An unexpected attraction of nucleic acids and fat

Lipids and RNA are two of the essential building blocks of cells. Ribonucleic acid (RNA) is a versatile molecule. On the one hand, like DNA, RNA encodes genetic information which is essential for life to replicate itself. On the other hand, like proteins, RNA molecules carry out chemical reactions. One molecule that can carry the information and also execute its instructions through chemical reactions is an attractive feature to synthetic biologists who try to build minimal living systems from scratch. However, finding a simple way to control RNA activity has always been a key challenge.

In a new study published in the PNAS journal, the researchers discovered that lipids can directly modulate the activity of RNA in a simple synthetic system. “This opens up a completely new path to think about how we can use RNA-lipid interactions for bioengineering, for example, delivery of mRNA therapies,” says the senior author of the study. In addition, their work can also help to give clues about the origin of ancient life. A popular hypothesis on the origin of life is that life itself likely emerged from self-replicating RNA molecules, years before the evolution of DNA and proteins. Here, the simple and effective way of modulating RNA activity would be the key for the organization of early life on an ancient Earth.

The scientists tested how well different types of RNA molecules interacted with lipid membranes. They found that some RNAs were binding lipids better than others and that this depended on the sequence and structure of the RNA molecule. In particular, guanine – one of the four building blocks that makes up RNA, was crucial for RNA to stick to the lipids. Adding additional chains of guanines to the RNAs made them even stickier, providing a way to control the strength of RNA-lipid interactions.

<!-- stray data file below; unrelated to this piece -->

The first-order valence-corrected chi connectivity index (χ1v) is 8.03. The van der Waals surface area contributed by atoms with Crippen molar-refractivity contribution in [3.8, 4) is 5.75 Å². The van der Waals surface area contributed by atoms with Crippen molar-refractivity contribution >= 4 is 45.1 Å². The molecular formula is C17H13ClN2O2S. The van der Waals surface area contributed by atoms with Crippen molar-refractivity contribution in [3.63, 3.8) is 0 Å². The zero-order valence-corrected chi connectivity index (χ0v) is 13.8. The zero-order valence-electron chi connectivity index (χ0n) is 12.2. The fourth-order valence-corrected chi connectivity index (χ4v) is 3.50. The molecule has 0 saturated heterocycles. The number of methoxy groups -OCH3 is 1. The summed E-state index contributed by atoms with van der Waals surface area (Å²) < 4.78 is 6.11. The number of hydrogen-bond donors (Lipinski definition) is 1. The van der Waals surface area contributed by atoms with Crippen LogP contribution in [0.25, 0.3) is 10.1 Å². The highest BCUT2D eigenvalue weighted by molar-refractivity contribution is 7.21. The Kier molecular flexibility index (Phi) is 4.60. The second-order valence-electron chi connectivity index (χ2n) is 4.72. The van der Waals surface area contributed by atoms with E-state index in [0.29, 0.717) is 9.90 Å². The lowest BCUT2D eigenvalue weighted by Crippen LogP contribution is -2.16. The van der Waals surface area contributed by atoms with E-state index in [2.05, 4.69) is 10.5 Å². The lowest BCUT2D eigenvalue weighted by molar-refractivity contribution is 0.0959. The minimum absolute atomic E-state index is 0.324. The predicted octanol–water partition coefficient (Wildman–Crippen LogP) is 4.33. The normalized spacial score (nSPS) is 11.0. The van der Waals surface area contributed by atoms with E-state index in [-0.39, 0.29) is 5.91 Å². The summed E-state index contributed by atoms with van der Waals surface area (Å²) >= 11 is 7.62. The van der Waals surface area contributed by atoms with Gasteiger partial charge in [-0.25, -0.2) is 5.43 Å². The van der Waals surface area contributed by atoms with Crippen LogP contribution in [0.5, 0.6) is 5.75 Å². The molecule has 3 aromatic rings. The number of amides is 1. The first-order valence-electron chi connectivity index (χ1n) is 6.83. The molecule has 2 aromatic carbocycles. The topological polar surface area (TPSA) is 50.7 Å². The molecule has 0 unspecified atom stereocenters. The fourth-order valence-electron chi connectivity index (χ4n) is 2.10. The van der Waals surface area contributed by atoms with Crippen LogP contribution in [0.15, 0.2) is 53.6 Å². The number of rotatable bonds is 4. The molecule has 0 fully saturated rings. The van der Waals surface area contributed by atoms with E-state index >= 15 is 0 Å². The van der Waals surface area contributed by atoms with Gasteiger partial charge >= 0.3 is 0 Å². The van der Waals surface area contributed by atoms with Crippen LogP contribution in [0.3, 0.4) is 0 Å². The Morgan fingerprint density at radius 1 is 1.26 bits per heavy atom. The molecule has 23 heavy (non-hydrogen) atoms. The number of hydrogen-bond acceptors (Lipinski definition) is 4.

It turned out that guanine not only directly enhanced RNA-lipid binding but also made it stickier by promoting the folding of RNAs into different structures. One such structure, called a G-quadruplex, is found in cells and is known as an important element of RNA activity and regulation. “This raises the possibility that RNA-lipid interactions could be still happening in modern cells, possibly as a remnant of a long-extinct RNA-lipid world,” says the author.

Once the researchers had discovered how to engineer RNA to stick better to lipids, they then showed that such RNA-lipid interactions could be used to control the activity of RNAs that catalyze chemical reactions. “It’s the first time that I’m aware of, where someone has demonstrated sequence-specific effects in the way a lipid can influence RNA catalysis,” says a Professor at the Salk Institute for Biological Studies in California, who was not involved in the study.

“As a next step we would like to understand how to use RNA-lipid interactions to engineer synthetic life and if these interactions are important in modern organisms, including humans,” explains the author. The team also points out that the insights from their work could provide new ways of designing lipid nanoparticles for mRNA vaccine formulations.